One of these things is not like the others, one of these things, doesn’t belong.

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Minor repairs and Carlsbad Caverns National Park

I had grand plans: Wake up at 6 AM (an ungodly hour for any self-respecting retiree) and head out of Guadalupe Mountains National Park, turn south for two miles to hit the scenic overlooks of El Capitan, find three or four geocaches along the way, and then turn back north to meet our 8 AM appointment at the Carlsbad RV Repair Center to address a couple of water leaks.  Rosie did not object as she planned to stay in bed during the entire scheme of manuever.  What I failed to take into account was the sunrise time; at 6 AM it was still pitch black, and I don’t like to drive The Big Kahuna in the dark, much less try to geocache by flashlight or sight see without, er, sight.

So I reset the alarm for 6:40, which turned out to be perfect for a dawn start with sufficient light to both see El Capitan and find at least one geocache before we headed towards Carlsbad.  We arrived at the repair center precisely at 8, they immediately lead us into a bay, Rosie and I walked down the road to a diner for breakfast, and by the time we returned they were already buttoning things back up after repairing the two fitting cracks we knew of plus a cracked toilet valve that we did not.  We have had experience with six different repair organizations since buying the bus, and this was in the top two for fast, fair, and painless service.

Shortly after 10 we were back on the road for the short trip back to the Carlsbad Caverns National Park.  The seven mile entry road is a twisty winding pleasure for the passenger and not too difficult of an experience for the driver.  The visitor center has ample bus and RV parking, though part of the lanes are not particularly level and unless you have an excessive amount of faith in your parking brake, wheel chocks are recommended to prevent catastrophe.  I used two big rocks.DSC_0207

We checked into the visitor center and learned that as it is Spring Break season all of the guided tours are filled up days in advance, but we preferred a self guided tour in any case, particularly since they had a portable audio guide to rent for $5.  We used our National Park Annual Pass for free entry to the cavern itself, which if anyone is keeping track has now covered $50 of it’s $80 cost ($20 at Big Bend, $10 at Guadalupe Mountains, and $20 at Carlsbad).  We were a bit concerned about the number of people in the park, particularly the busses full of children, but the park does a great job of spreading everyone out, and since we did the longer tour starting at the natural entrance, we did not find the crowd disconcerting at all. DSC_0333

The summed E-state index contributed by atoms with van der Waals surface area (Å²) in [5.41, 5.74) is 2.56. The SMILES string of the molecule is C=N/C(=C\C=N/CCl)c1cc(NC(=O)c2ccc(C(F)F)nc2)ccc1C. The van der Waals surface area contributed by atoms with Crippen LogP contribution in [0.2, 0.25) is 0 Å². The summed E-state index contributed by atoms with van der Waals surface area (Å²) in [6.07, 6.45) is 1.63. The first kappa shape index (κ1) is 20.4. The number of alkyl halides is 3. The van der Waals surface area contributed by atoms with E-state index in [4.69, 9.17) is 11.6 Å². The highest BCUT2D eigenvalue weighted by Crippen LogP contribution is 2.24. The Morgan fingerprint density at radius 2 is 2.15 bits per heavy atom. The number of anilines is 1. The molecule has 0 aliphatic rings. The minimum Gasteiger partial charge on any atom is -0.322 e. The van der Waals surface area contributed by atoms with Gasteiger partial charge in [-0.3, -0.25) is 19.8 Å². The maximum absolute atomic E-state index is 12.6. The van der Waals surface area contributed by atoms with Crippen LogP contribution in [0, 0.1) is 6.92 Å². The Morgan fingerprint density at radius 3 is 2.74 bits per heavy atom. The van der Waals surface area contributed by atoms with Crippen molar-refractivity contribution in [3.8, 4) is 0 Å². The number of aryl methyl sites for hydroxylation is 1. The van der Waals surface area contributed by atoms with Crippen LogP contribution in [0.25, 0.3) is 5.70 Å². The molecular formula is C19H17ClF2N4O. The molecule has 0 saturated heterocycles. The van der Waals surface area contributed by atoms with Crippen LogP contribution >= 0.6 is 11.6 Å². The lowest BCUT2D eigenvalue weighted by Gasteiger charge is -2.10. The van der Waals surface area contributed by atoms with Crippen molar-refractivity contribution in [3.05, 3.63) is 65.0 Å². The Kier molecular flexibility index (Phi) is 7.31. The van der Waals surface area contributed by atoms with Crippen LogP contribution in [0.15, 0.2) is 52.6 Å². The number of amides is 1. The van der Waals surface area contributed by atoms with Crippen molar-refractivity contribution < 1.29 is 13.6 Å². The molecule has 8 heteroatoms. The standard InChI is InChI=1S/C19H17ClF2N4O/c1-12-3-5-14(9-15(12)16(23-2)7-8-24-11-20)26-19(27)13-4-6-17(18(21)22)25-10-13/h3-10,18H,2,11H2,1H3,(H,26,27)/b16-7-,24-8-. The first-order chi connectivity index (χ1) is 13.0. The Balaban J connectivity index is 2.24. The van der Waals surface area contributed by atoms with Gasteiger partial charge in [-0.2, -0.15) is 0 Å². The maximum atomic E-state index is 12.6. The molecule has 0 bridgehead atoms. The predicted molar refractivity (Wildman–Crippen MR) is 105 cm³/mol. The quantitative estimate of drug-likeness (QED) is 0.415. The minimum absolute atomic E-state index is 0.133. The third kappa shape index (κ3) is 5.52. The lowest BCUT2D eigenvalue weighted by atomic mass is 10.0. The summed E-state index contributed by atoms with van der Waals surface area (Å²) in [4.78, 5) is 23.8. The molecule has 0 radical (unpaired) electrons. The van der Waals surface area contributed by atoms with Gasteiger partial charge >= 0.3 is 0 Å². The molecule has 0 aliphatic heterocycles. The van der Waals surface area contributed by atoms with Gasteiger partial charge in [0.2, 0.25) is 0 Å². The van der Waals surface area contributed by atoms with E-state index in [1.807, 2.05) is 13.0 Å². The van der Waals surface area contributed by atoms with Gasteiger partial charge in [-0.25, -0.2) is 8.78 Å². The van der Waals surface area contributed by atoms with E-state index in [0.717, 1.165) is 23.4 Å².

We did the slightly more than a mile hike from the cave entrance down to the primary viewing areas, another 1.2 mile circuit of the “Big Room,” and then took the elevator 750 feet back to the surface.  It is difficult to explain just how overwhelmingly enormous this cavern is.  We visited Florida Caverns State Park earlier this year, and it was nice.  It was interesting and fun.  But to compare that cavern to Carlsbad is to compare a children’s flag football game to the Super Bowl.  Sure, you might enjoy them both, but let’s be serious about which one is the national wonder and which one is merely interesting.DSC_0363

The tour was longer and more energy consuming than we had anticipated, and thus we were ravenous enough to pay the extortionist prices at the visitor center cafeteria once we emerged topside.  The gift shop and separate library gift shop were pretty big compared to our previous national park shops, and we snagged my park patch and some post cards.DSC_0373

One of the key lessons from Carlsbad is that not all national parks are equal in terms of appropriate time to spend in them.  We had sort of gotten used to the idea that in very general terms, state parks are small, i.e., you can often see the high points by bicycle in one or two days, and national parks are huge, i.e., you can’t expect to see but a fraction of their wonders in less than three days and that with a vehicle. So we had roughly penned in three days for any national park we planned to visit.  This just isn’t necessary for Carlsbad.  Unless you want to do the cavern tour multiple times or can arrange a tour of some of the other caverns in the area, you can do Carlsbad’s main attraction in half a day, particularly since this is one of the national parks that does not have any overnight RV camping available within the park itself.  Once all of this became apparent we cancelled our plans to stay at the nearest private RV park and left right after our post hike meal, heading up the road to Roswell.  Since that visit we have taken a harder look at a few other planned stops, such that the soon to be visited Petrified Forest National Park, which will now be a one night stop vice three.  OLYMPUS DIGITAL CAMERA